An abortion fund for Native people is more than just a fund

A grassroots organization raises money for an abortion fund entirely for Indigenous people while also raising awareness. An Albuquerque film screening that served as a fundraiser for Indigenous Women Rising raised $300 late last month. The money goes to support an abortion fund for Native people in the U.S. and Canada. Since the beginning of this year alone, the IWR abortion fund has helped 18 people get an abortion. The fund can help with the cost of the abortion itself.

Reproductive justice advocates say abortion ban repeal ‘next year’

Hed: Reproductive justice advocates say abortion ban repeal ‘next year’

Many reproductive justice advocates said their biggest disappointment of the 2020 legislative session is that the 1969 New Mexico law banning abortion is still on the books. But some in the Respect NM Women Coalition, a group of reproductive justice advocates and organizations, say ‘next year.’

“We’re looking forward to repealing the state’s archaic 1969 abortion ban in 2021,” said Joan Lamunyon Sanford, executive director of NM Religious Coalition for Reproductive Choice. The nonprofit she leads is part of the coalition. While the law is still on the books, it is not currently enforceable because of the landmark Roe v. Wade U.S. Supreme Court decision. The law is worrisome for many because the U.S. Supreme Court will hear a Louisiana law, June Medical Services v. Russo (formerly June Medical Services v. Gee) requiring abortion clinics in that state to be affiliated with a hospital and have admitting privileges.

Groups and individuals rally for abortion rights at the Roundhouse

Abortion access took center stage Wednesday for the roughly 200 people who came out for Respect New Mexico Women Day of Action at the Roundhouse. Respect New Mexico Women organized the rally. Marianna Anaya, spokesperson for the coalition, gave a speech on the importance of keeping abortion safe and legal. The group chanted and then walked silently through both the House and the Senate floors with a fist raised. The various groups and individuals headed to legislators’ offices to, in some cases, thank them for their support and in others, to remind legislators that there are people in New Mexico who care about this issue.

With a health care crisis under way, New Mexico could be critical for abortion access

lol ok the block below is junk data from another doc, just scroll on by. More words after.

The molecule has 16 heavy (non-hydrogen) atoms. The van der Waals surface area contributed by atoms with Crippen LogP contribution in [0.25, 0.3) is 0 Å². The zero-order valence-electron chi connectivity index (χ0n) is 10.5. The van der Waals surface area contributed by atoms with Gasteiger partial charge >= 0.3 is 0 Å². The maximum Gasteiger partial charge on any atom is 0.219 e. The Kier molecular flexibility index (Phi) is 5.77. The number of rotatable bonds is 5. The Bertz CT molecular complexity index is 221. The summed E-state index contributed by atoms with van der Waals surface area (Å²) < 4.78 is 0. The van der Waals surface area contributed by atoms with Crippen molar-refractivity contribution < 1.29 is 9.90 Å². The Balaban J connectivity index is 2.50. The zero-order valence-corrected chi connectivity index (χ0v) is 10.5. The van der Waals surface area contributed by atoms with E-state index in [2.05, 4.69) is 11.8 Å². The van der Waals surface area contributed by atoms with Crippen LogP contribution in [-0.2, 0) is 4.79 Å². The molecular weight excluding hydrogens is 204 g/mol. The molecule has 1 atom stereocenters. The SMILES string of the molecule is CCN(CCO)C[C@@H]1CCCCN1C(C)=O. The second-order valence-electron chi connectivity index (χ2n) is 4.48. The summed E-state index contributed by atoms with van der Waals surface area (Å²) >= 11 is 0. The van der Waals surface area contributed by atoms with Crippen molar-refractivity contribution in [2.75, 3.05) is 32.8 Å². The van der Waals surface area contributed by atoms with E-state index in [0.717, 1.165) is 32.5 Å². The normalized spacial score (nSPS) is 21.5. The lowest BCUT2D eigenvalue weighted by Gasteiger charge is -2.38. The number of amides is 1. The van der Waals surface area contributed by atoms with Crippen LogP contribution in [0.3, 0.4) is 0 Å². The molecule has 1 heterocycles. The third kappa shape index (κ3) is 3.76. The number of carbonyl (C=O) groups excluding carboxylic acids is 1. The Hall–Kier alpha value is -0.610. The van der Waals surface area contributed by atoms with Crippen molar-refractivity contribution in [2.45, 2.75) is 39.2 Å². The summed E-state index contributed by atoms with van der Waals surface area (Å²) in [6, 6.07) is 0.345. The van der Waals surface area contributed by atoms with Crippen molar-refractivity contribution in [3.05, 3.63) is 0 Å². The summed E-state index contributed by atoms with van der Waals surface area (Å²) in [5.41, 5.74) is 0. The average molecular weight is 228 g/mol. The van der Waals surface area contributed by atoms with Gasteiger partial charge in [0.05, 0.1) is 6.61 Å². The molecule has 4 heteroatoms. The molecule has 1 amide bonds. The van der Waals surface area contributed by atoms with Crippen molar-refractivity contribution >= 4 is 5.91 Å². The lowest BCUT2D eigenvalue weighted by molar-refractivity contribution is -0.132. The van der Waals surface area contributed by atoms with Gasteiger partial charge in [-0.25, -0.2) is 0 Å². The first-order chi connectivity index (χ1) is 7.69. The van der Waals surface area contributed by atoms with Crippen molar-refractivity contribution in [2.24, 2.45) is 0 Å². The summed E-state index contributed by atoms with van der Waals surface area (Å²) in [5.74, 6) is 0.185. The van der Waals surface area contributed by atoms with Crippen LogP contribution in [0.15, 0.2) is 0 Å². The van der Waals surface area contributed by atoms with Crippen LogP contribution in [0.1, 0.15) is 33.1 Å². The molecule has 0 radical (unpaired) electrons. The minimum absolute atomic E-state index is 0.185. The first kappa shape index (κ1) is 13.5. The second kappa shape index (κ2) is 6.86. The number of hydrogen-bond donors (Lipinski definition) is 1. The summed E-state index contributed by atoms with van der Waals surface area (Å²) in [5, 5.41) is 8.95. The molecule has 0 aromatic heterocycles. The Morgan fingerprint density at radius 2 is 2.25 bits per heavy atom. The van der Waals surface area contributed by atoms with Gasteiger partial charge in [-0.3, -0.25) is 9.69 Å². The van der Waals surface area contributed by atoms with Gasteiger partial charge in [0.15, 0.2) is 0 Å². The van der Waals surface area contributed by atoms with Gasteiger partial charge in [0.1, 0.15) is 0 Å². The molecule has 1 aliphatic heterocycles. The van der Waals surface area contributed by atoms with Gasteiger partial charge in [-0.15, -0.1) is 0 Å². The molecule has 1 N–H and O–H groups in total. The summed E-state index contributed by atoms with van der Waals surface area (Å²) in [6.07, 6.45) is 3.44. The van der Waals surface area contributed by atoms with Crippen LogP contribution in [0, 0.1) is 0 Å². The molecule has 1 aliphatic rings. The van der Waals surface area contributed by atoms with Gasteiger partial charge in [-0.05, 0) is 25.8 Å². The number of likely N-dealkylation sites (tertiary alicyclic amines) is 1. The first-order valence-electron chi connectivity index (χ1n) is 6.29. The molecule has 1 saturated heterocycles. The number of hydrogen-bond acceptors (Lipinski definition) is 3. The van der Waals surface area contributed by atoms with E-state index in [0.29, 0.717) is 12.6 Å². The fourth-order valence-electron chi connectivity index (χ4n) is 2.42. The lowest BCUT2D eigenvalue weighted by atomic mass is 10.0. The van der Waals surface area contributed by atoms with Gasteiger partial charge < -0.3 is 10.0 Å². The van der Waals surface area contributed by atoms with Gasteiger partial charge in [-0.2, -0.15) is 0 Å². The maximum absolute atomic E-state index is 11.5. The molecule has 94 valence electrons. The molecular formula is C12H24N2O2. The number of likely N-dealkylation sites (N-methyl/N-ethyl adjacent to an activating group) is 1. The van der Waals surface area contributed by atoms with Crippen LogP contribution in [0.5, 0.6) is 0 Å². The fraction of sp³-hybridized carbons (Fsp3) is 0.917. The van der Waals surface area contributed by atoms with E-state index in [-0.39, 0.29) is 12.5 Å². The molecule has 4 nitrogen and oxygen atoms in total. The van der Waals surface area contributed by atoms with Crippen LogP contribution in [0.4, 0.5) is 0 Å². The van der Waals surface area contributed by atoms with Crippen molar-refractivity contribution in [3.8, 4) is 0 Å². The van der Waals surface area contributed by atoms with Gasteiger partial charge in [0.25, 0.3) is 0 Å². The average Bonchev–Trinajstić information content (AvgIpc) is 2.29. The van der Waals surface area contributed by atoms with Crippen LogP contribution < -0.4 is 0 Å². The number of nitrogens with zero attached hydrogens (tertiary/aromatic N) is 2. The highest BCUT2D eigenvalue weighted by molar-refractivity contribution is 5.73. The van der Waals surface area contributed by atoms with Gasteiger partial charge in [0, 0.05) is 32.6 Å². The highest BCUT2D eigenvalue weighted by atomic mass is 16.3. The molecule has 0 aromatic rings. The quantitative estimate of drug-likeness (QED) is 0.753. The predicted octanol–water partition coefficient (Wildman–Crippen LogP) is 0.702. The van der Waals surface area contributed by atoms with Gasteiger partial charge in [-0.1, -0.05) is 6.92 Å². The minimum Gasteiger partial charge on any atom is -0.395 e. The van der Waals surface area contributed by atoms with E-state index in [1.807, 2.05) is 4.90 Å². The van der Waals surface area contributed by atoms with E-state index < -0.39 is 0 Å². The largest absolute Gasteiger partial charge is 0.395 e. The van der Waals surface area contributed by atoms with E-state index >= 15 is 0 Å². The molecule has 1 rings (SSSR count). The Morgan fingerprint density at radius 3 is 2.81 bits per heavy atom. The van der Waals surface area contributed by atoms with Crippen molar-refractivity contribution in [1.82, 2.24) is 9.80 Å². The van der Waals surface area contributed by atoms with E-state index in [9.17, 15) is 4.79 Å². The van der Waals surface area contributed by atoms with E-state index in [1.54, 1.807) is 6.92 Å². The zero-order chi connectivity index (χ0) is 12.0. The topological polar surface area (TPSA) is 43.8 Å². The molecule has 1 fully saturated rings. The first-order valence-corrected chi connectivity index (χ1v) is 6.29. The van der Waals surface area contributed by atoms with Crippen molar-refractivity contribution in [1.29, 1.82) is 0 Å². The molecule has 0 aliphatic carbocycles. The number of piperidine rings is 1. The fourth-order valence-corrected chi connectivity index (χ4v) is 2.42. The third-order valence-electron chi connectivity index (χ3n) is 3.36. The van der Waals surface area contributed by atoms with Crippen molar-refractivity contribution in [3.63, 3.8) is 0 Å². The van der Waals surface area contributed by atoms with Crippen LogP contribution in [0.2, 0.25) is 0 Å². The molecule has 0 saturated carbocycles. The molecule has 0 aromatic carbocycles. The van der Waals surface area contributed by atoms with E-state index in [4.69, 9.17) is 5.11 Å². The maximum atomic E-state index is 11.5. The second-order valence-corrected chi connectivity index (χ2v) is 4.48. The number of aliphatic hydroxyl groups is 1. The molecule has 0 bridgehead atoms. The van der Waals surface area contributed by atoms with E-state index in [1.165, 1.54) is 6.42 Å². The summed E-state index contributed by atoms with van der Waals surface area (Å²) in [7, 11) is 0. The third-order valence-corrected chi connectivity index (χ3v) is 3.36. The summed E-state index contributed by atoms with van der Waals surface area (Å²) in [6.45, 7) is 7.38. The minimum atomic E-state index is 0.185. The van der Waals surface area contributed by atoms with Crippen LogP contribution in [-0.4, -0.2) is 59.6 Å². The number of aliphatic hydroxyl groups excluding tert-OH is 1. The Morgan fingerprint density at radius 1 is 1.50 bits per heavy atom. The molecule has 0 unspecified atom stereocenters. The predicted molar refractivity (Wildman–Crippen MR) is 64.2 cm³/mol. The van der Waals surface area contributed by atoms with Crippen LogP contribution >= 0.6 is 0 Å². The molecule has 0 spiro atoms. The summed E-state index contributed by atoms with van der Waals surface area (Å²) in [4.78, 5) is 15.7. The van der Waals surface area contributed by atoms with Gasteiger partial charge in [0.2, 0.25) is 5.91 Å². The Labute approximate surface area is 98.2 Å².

Within three years, as many as 25 million women of reproductive age could live in states without a single abortion provider  – making New Mexico a critical state for women to travel for abortion care, say some abortion rights advocates. Vicki Cowart, Planned Parenthood of the Rocky Mountains president and chief executive officer, calls the situation an “impending national health crisis.” She said Planned Parenthood of the Rocky Mountains is getting ready for it. “It could happen nearly under the radar. It’ll be profound for women in those states. We are getting ready to be the provider of these patients coming to us (in New Mexico) from everywhere,” Cowart told NM Political Report Wednesday.

Supreme Court action on abortion could prompt special session

Democrats in the state Senate say they still don’t have enough votes to repeal an old, unenforceable abortion ban that remains in New Mexico law. They believe a failed effort in the 2019 legislative session — when a handful of conservative Democrats joined Republicans to block it — could see the same results in this year’s 30-day session. But with the U.S. Supreme Court poised to hear a Louisiana case that is expected to test the landmark 1973 decision in Roe v. Wade, Senate Democrats and Democratic Gov. Michelle Lujan Grisham say they are prepared to hold a special legislative session to protect abortion rights in the state if the ruling is overturned. “I think we’d be back in a heartbeat,” Senate Majority Leader Peter Wirth, D-Santa Fe, said Wednesday, the 47th anniversary of the Roe v. Wade ruling. While some Democratic senators remain staunchly opposed to repealing the state’s old ban, Wirth said some of those votes might change if the state actually criminalized abortion.